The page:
Taiwan Pursues Comprehensive Economic Cooperation Agreements with China
Taiwan officially slipped into recession in the fourth quarter of 2008, putting pressure on Ma Ying-jeou to deliver on his campaign promises of boosting an economy that was already taking strain when he won a landslide victory in March 2008. At the time Ma vowed to achieve six percent annual growth, but with the unforeseen decline in the global economy, analysts believe he will be hard-pressed to meet this goal.
Another of Ma’s campaign promises was to bolster ties with China, which has already resulted in the reestablishment of regularly scheduled commercial flights, shipping and mail between the two countries. The ownership of Taiwan has been a thorny issue since the 1949 revolution that resulted in the Communist Party coming into power on the mainland, and Taiwan forming its own government. China still views Taiwan as Chinese property and opposition parties in Taiwan have expressed concerns regarding Taiwan’s sovereignty which they feel may be compromised with closer trading ties between the two countries, especially if trade negotiations are to be conducted according to China’s criteria. However, in a press release, Taiwan’s government stated that the planned trade deals with China “will not jeopardize the island’s sovereignty and could provide a boost during the global economic downturn”.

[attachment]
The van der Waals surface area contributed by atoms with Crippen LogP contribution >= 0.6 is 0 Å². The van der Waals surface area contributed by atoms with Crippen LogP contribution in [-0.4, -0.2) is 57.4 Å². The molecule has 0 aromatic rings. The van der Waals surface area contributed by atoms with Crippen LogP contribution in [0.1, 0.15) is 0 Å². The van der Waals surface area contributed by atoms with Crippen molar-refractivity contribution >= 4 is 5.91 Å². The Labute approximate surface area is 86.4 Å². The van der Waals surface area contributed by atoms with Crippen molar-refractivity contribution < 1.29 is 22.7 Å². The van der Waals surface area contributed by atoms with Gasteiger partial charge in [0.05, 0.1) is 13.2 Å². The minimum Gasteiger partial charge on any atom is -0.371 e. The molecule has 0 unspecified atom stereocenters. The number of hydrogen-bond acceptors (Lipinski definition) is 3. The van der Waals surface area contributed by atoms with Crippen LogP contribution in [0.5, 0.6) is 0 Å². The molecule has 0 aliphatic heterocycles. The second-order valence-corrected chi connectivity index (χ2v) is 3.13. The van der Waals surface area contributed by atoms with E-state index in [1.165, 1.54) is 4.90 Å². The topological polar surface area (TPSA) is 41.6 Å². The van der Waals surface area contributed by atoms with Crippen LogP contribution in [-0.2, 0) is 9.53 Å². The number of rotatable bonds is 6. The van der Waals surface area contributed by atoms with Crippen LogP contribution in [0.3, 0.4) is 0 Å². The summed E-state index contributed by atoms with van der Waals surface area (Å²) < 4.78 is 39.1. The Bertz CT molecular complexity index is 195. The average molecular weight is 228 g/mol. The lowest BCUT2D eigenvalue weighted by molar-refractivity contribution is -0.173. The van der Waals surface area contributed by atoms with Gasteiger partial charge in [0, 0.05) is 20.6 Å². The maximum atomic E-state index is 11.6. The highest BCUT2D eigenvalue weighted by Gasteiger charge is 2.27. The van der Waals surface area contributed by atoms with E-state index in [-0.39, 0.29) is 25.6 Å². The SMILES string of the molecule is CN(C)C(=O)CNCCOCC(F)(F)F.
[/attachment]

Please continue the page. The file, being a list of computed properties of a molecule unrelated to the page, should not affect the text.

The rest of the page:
With China actively strengthening trade negotiations with parties such as the European Union and the United States, Taiwan’s competitiveness in world markets has taken a battering. Bearing this in mind, some see the comprehensive economic cooperation agreements with China as being a necessity for economic survival that far outweighs any perceived threats to Taiwan’s sovereignty.